Shayler will be arrested when he returns today

Click to follow
Indy Politics

David Shayler, the former MI5 officer, is expected to be bailed by magistrates in London later today after returning home to face trial for leaking official secrets.

David Shayler, the former MI5 officer, is expected to be bailed by magistrates in London later today after returning home to face trial for leaking official secrets.

The dissident Security Service officer will leave the Channel port of Calais today after striking a deal with Jack Straw, the Home Secretary, which has allowed him to end his three-year exile in France.

He will be arrested at Dover this morning, and charged with two breaches of the Official Secrets Act, linked to his alleged release of documents showing MI6 was implicated in a plot to assassinate the Libyan leader, Colonel Gaddafi.

In a final press conference in France last night, Mr Shayler, 34, also claimed MI5 had suppressed evidence that Jack Jones, late head of the Transport and General Workers Union, had been a KGB spy.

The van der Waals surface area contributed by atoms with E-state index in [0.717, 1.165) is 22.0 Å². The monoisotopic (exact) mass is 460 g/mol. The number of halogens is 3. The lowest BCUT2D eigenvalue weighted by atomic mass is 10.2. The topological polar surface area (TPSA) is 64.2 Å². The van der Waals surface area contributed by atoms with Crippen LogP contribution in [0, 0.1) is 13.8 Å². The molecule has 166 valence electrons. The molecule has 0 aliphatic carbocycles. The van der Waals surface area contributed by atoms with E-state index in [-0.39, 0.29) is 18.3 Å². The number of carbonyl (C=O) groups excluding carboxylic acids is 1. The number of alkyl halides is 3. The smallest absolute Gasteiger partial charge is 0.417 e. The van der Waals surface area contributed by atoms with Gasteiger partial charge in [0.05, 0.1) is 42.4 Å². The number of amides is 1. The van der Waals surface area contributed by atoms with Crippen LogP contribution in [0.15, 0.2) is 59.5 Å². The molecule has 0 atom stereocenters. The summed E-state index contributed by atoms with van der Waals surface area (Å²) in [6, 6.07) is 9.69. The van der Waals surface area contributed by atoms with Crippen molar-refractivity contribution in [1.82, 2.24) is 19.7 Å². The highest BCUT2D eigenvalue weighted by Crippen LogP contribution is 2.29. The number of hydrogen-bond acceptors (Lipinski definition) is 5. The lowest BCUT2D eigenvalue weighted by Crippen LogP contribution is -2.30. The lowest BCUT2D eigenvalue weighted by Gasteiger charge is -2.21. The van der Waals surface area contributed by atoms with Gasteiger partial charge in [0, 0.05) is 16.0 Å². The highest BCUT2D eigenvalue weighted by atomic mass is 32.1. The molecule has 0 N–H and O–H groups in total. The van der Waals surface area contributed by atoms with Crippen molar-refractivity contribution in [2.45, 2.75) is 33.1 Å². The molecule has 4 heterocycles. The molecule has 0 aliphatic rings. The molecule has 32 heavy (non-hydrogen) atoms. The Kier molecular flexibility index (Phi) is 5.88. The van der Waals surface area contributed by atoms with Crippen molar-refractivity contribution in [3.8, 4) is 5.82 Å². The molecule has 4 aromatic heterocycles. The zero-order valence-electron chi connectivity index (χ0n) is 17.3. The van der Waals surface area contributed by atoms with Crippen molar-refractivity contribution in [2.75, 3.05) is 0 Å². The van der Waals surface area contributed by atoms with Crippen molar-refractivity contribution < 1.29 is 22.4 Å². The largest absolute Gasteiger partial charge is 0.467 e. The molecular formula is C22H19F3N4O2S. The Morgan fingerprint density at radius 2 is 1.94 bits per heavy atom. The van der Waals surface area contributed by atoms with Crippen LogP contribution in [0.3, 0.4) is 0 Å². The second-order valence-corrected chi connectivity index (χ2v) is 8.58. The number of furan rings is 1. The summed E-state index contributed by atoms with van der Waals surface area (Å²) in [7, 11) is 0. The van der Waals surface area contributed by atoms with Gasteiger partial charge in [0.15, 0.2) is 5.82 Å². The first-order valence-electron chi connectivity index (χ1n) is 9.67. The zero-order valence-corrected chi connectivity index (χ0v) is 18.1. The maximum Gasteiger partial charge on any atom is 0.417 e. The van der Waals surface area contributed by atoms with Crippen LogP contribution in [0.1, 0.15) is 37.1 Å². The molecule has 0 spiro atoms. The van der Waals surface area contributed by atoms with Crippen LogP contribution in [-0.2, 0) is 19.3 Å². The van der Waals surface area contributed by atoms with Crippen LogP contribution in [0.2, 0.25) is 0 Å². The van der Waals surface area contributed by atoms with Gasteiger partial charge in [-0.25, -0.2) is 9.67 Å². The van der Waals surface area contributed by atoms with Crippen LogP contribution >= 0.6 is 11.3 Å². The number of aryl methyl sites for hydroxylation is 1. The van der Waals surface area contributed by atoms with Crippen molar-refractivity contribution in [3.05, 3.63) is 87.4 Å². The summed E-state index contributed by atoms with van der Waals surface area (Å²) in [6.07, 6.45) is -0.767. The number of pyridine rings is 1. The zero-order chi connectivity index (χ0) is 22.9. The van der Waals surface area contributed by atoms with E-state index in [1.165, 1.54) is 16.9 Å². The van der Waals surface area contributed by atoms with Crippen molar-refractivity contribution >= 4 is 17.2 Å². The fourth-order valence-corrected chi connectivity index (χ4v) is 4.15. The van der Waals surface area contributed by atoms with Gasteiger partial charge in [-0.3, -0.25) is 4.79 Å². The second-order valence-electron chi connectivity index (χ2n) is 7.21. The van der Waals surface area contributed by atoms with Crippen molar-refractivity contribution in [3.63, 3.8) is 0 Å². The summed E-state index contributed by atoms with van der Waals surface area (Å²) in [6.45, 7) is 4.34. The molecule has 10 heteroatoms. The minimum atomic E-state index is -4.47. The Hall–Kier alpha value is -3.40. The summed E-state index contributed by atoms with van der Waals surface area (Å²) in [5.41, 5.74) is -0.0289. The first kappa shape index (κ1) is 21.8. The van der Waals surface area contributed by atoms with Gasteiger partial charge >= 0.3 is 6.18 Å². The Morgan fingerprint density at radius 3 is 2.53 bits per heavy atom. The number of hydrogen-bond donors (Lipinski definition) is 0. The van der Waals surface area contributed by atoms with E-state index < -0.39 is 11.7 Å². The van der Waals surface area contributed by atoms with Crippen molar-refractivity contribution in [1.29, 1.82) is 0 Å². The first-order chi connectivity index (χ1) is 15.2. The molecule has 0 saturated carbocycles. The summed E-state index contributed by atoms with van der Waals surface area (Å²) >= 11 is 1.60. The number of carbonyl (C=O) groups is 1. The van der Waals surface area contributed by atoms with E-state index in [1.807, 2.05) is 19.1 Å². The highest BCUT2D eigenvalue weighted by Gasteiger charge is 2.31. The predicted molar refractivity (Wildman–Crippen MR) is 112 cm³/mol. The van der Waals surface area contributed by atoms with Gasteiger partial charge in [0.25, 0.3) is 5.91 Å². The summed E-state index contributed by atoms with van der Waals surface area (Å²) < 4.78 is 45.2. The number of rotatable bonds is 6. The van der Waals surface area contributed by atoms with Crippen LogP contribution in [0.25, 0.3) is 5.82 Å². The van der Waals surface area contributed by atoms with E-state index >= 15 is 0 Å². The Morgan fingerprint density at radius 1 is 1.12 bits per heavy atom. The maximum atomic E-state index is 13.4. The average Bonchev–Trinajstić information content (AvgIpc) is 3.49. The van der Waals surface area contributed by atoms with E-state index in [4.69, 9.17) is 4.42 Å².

Mr Shayler, originally from Middlesbrough, said: "I did what I did because I love my country. I am not a traitor to it." He said he had acted in the national interest, and none of his revelations had damaged national security.

"Everyone should be concerned about whether theGovernment is lying to us, especially in the run-up to the election," he added. "I think the Government doesn't want to see me in open court because that raises more problems for them than it does for me." If they did prosecute, he continued, "I will do my best to put my case to 12 good people and true."

Mr Shayler produced a letter from Commander Roger C Pearce, head of the Metropolitan Police Special Branch, on official notepaper, informing his lawyer, John Wadham, from the civil rights group Liberty, that officers were "continuing to assess" his allegations".

A Metropolitan Police spokeswoman said no active investigation was under way but she confirmed officers were examining whether one should be launched, after consulting the Crown Prosecution Service.

Mr Wadham said he had been in discussions with the force about its legal position in investigating crimes committed overseas. Officers had been convinced that, if Mr Shayler's allegations could be proved, MI6 officers could face prosecution in the UK and the former agent would be questioned "not as a suspect but as a witness" over the allegations.

Comments